- The Washington Times - Saturday, March 24, 2007

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EAST RUTHERFORD, N.J. — The Hoyas and Commodores traded mistakes and shots to the end last night.

They played another one of those agonizing, mistake-prone games that has dominated the tournament this March.

This has not been one of the better NCAA tournaments.

This has not been one of those tournaments with high-caliber plays galore, with one player topping another player.

This has been a tournament about teams losing games as much as teams winning games.

The Hoyas and Commodores gave us one of those games.

Whether it was Roy Hibbert fouling out with 3:58 left or Jeff Green twice putting the opposition on the free throw line in the late going, the Hoyas seemed bent on squandering the game.

DaJuan Summers incurred a loose-ball foul, and Dan Cage hit two free throws to put the Commodores up with 17.9 seconds left.

But then Green made it all right in the final seconds.

He hit a spinning one-handed bank shot to lift the Hoyas past the Commodores 66-65 and into the East Region championship tomorrow.

There undoubtedly was an explosion of cheers in the bars and saloons on M Street in Georgetown at the time of Green’s shot, which undid so many of his team’s wrongs in the final minutes.

That is how it so often goes in March.

Agony can turn to elation in a heartbeat.

The underdog Commodores refused to play by the script.

They fashioned a 16-0 scoring run early in the game that jarred the Hoyas.

The Commodores hit one 3-pointer after another, which negated the size advantage of the Hoyas.

The Commodores lost to the Hoyas by 16 points in their season opener in November. That mismatch had no relevancy to this game.

That was long before the Commodores began to right themselves. The November Commodores also lost to Wake Forest and Furman.

The Commodores eventually made their season by beating both Tennessee and Florida.

Now here they were in the landfill state looking to eclipse the Hoyas, looking to overcome their deficiencies in the middle.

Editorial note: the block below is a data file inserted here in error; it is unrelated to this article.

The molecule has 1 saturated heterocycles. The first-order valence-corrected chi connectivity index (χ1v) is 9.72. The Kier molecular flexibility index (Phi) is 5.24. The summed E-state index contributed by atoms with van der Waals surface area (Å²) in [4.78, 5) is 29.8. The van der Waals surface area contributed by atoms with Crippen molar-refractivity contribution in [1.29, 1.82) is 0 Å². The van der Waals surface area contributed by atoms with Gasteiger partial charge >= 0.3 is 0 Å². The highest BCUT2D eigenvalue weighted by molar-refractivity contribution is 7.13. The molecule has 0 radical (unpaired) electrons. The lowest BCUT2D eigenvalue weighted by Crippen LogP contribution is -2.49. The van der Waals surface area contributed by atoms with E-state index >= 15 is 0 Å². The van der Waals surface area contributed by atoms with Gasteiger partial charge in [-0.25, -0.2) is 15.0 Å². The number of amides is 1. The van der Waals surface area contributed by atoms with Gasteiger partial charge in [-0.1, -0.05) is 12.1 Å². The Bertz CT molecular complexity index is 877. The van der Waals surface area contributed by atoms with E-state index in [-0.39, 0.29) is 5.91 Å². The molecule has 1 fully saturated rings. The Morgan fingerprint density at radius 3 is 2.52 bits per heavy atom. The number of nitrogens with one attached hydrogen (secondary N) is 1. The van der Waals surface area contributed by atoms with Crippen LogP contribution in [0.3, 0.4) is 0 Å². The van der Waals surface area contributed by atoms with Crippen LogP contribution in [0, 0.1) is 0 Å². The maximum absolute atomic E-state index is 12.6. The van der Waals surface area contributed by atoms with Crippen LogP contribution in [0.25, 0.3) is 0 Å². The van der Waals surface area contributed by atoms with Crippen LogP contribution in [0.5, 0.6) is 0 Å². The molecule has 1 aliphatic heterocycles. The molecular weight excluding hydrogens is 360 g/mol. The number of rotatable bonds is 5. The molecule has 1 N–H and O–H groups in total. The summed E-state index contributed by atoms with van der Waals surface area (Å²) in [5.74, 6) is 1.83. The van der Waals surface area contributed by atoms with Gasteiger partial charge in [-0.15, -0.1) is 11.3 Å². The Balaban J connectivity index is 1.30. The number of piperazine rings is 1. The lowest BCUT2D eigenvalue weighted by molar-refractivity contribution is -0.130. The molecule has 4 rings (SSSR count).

Commodores coach Kevin Stallings was bold enough to go small in much of the first half, deploying 6-foot-9 Ross Neltner against the 7-2 Hibbert.

The Hoyas could not exploit Hibbert’s size advantage in the first half, when he was limited to three points in 14 minutes.

Hibbert set a high number of picks and screens in the first 20 minutes, not an unimportant function but better served by others, given the munchkins on the floor from Nashville, Tenn.

Whatever coach John Thompson III told his players at halftime, it must have included an appeal to note the possibilities of Hibbert.

Hibbert opened the second half with a dunk off an offensive rebound and then received a nice lead pass that resulted in a drop-in.

That put the Commodores on notice that Hibbert would not be merely a 7-2 player who sets screens and picks and looks good in the pregame introductions.

The Hoyas came out with a sense of purpose and urgency that was missing and pulled even at 36-36 with 16:17 left.

Hibbert continued to assert himself and had nine points in the second half before taking a rest with 13:07 left. By then, the Commodores were wallowing in the uncertainty of their 3-point shooting after leading by as many as 13 points in the first half.

By then, the Commodores were seemingly running out of answers.

Derrick Byars, the SEC player of the year, was mostly quiet, his points inefficient.

Hibbert asserted himself early in the half, and then Green started to find his shot.

The teams eventually settled into a rhythm and gave us a struggle to the end.

The Commodores would hit a shot, and the Hoyas would respond in kind.

The Commodores would commit a boo-boo, and the Hoyas would respond in kind.

But there was Green at the end, the ball and season in his hand, and it was his moment in March.

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